Editor's note: Bullying is in our schools, and it's online. Why do kids do it? What can be done to put an end to it? Don't miss an "AC360°" special report in collaboration with PEOPLE Magazine, "Bullying: No Escape," all this week at 10 p.m. ET on CNN.
(OPRAH.com) -- When it comes to the recent tragedies involving "bullycide" (bullying that leads to teenage suicide), how are we supposed to cope as parents? As a community? Grief expert David Kessler explains why there are new lessons to be found in the classic five stages of grief.
It is easy to get lost in the question of how did this happen? But what can get missed is the grief that follows a bullycide.
My work over the years has taught me a simple truth: Grief must be witnessed.
One parent who lost a teenager wrote: "I am so sorry you were in so much pain and I missed it. I can't begin to understand a world that became so hard you saw no way out but death. I would have moved, changed schools or moved across the country for your happiness; and yet, I will never have the chance to go back and make this wrong, a right. I will never know how the school let things get so bad and why limits were not set by the school's administration to keep not only you from being harmed but also other kids from straying into their darkness."
Bullying has changed indeed. "Sticks and stones will break my bones, but words will never hurt me" will never ring true again. As it turns out in life, skin and bones may heal quicker than emotional wounds.
With so much violence on TV, in music and in the movies these days, we sometimes forget just how fragile we are -- especially when we are young. And in today's world of mass media and so many new ways to communicate (the Internet, Facebook, Twitter, etc.), words have become even more important and more potent, and -- unfortunately -- more damaging than ever.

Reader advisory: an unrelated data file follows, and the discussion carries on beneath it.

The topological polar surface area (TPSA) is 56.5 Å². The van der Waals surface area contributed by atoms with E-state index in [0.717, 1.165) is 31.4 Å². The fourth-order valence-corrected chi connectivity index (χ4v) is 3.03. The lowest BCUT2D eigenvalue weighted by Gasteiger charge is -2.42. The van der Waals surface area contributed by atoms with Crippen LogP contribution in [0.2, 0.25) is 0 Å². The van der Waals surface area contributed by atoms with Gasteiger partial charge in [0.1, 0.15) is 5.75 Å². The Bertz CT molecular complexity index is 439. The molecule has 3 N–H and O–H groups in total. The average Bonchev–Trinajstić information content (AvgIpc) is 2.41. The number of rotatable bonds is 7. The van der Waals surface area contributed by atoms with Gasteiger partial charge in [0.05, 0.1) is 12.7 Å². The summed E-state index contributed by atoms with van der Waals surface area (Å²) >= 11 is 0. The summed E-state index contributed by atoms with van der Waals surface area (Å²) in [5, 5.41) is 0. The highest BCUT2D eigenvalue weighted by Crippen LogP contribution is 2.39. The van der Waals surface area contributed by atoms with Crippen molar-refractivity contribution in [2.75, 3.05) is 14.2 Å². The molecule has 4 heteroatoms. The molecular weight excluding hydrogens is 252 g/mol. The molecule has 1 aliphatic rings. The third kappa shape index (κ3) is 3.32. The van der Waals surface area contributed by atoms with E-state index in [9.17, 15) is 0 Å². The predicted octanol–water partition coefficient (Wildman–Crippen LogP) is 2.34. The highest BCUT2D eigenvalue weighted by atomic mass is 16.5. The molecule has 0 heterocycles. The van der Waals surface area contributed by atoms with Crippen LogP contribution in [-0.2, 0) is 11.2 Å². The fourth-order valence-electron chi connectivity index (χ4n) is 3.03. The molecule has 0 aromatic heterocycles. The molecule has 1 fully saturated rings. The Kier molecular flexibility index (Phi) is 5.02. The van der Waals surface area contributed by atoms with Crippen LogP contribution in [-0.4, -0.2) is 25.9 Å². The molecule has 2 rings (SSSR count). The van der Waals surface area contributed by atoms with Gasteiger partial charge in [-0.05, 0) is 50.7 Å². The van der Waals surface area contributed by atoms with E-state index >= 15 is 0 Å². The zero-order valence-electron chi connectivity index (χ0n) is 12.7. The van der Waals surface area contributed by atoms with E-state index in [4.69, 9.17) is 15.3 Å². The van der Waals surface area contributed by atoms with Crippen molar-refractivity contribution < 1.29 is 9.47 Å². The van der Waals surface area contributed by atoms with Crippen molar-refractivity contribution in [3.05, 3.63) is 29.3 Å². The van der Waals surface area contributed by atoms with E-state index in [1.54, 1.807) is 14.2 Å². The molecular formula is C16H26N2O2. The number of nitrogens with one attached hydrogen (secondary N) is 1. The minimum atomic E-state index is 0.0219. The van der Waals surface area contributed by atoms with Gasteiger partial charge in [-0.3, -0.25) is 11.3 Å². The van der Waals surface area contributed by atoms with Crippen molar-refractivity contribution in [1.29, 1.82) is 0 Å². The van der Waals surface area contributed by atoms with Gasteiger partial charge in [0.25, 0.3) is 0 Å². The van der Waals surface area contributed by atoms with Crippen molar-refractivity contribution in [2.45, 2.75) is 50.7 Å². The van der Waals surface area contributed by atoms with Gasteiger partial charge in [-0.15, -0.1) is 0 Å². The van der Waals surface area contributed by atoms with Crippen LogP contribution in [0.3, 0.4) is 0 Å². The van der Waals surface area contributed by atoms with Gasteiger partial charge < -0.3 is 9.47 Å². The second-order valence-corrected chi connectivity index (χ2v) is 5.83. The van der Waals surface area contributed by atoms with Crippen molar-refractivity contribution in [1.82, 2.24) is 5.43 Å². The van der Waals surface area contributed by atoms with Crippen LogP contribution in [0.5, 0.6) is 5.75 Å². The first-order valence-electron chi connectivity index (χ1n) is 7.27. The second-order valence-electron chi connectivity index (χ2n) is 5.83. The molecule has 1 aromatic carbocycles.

In school bullying, you are left with cries for help that never came; or worse, those cries for help that did come and were left unanswered. Grief casts a large shadow when it comes to bullying. The parents, the siblings, the bullies, the teachers and all the students will be forever changed.
In grief, we want to find answers, we want to know our loved ones did not die needlessly. In teenage suicide bullying deaths, satisfying answers are few and far between. The grief that follows bullycide is as abundant as it is harsh. It is no wonder it divides schools and communities.
Besides grieving for the young person who died, there are other losses to mourn as well:
• The parents of the victim don't just lose their child; they also have to deal with the added horror of feeling responsible in some way for not seeing it coming.
• In a way, the bullies themselves lose life as they knew it, because they are now labeled as being "bad."
• The parents of the bullies also suffer a loss of sorts -- their child is probably not who they thought he/she was, and their lives are forever changed.
• Most of the kids in the school often grieve on some level at what they did or didn't do; they also must deal with a loss of innocence.
My teacher and coauthor Elisabeth Kübler-Ross, who originally came up with the five stages of grief, would have trouble finding acceptance these days when it comes to bullycide.
The grief that follows a teenage suicide because of bullying can easily become complicated grief. As we begin to unravel it, you can see where the term complicated grief comes from. Any aspect that complicates a death can result in grieving that is more intense, of longer duration and with greater difficulty in finding peace in the loss.
First and foremost, a precious child has died. When a teenager dies, you are left with the tremendous pain of the loss itself. Suicide has long had the bumper sticker of "a permanent solution to a temporary problem."